The net effect of these provisions is that once a treaty or agreement has been ratified (formal approval by an executive authority), it becomes part of our national laws. The treaty or convention not only becomes part of Kenyan law, but attains constitutional status due to the words ‘under this constitution’ which means within the constitution. This is contrary to the current status in Kenya where a ratified treaty or convention has to be ‘domesticated’ through an Act of parliament for it to apply as part of national legislation.

The advantage of the current status is that the provisions of the ratified treaty are scrutinized by parliament before enactment. It also gains legitimacy among the people as it is approved by their democratically elected representatives. Further, it provides an opportunity for individuals or members of the civil society to give their views on the proposed law.

The proposed method under the PNC is therefore less democratic and more precarious. With impeding international treaties such as ACTA (the Anti-Counterfeiting Trade Agreement) which propose measures that could potentially inhibit access to essential medicines, such a move is to say the least, risky.

Notably article 2(6) refers to ‘any treaty or convention’. This therefore refers to even the East African Community (EAC) treaty which provides that members should enact laws that enable the community laws to gain supremacy over their national laws. If the PNC passes, Kenya will have met this requirement.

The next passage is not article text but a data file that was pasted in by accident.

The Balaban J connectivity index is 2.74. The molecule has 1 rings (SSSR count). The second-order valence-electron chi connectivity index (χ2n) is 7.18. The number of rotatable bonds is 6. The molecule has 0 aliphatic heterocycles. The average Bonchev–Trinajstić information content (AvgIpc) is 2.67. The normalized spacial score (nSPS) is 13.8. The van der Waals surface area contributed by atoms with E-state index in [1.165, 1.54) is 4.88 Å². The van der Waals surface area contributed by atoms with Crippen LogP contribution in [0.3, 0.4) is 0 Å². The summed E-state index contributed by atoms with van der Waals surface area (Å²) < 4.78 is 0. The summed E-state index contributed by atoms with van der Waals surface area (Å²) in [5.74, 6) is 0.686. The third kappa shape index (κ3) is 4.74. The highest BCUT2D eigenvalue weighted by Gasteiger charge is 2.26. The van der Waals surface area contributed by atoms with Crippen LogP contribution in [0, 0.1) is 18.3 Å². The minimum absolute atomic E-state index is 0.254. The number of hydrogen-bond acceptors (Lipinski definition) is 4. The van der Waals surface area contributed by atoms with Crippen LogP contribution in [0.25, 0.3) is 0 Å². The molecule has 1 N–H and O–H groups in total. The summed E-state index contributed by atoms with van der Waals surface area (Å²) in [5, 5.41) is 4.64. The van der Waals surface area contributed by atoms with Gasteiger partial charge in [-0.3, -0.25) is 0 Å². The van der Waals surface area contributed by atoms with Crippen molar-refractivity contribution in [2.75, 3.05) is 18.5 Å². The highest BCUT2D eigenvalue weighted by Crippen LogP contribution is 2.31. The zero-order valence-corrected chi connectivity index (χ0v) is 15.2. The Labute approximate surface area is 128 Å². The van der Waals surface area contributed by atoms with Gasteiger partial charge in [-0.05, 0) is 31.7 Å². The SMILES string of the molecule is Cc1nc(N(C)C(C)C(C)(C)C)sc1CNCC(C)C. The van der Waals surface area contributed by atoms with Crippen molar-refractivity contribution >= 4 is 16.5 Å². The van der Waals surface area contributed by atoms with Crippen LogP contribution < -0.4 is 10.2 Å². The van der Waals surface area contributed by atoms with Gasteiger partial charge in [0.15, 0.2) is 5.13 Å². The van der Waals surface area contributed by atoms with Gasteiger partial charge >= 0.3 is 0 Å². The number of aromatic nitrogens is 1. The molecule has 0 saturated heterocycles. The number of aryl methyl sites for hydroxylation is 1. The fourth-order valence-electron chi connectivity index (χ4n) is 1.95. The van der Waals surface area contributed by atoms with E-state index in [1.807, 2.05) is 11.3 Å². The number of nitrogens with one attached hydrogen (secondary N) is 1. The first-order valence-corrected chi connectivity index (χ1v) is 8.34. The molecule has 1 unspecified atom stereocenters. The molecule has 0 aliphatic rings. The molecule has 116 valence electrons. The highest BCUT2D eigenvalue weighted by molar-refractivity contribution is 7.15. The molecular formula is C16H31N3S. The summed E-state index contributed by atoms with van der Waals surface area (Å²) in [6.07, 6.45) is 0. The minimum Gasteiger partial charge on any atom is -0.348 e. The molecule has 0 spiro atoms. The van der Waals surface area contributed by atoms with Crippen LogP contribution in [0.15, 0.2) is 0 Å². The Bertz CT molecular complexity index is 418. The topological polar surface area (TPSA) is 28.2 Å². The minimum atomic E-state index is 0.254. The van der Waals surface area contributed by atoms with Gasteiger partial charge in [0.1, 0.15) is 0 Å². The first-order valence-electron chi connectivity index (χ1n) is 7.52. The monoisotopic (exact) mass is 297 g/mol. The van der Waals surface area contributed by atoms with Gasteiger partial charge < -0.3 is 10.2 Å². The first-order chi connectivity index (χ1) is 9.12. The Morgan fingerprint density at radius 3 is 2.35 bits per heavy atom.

Once again one must bear in mind that there is an EAC Anti-Counterfeit Bill which also threatens to limit access to essential medicines and one which has been widely opposed by health and Intellectual Property law experts at all levels..

Article 2(6) is therefore a dangerous provision as it makes Kenya vulnerable to conventions and treaties which may not be in the best interest of the country bearing in mind that Kenya is a developing country which heavily relies on external partners for funding. It is, therefore, possible for such partners to arm twist the government into entering into agreements that may not be in the interest of the country.

In light of the above, is the PNC green or red with regard to access to essential medicines? Be the judge!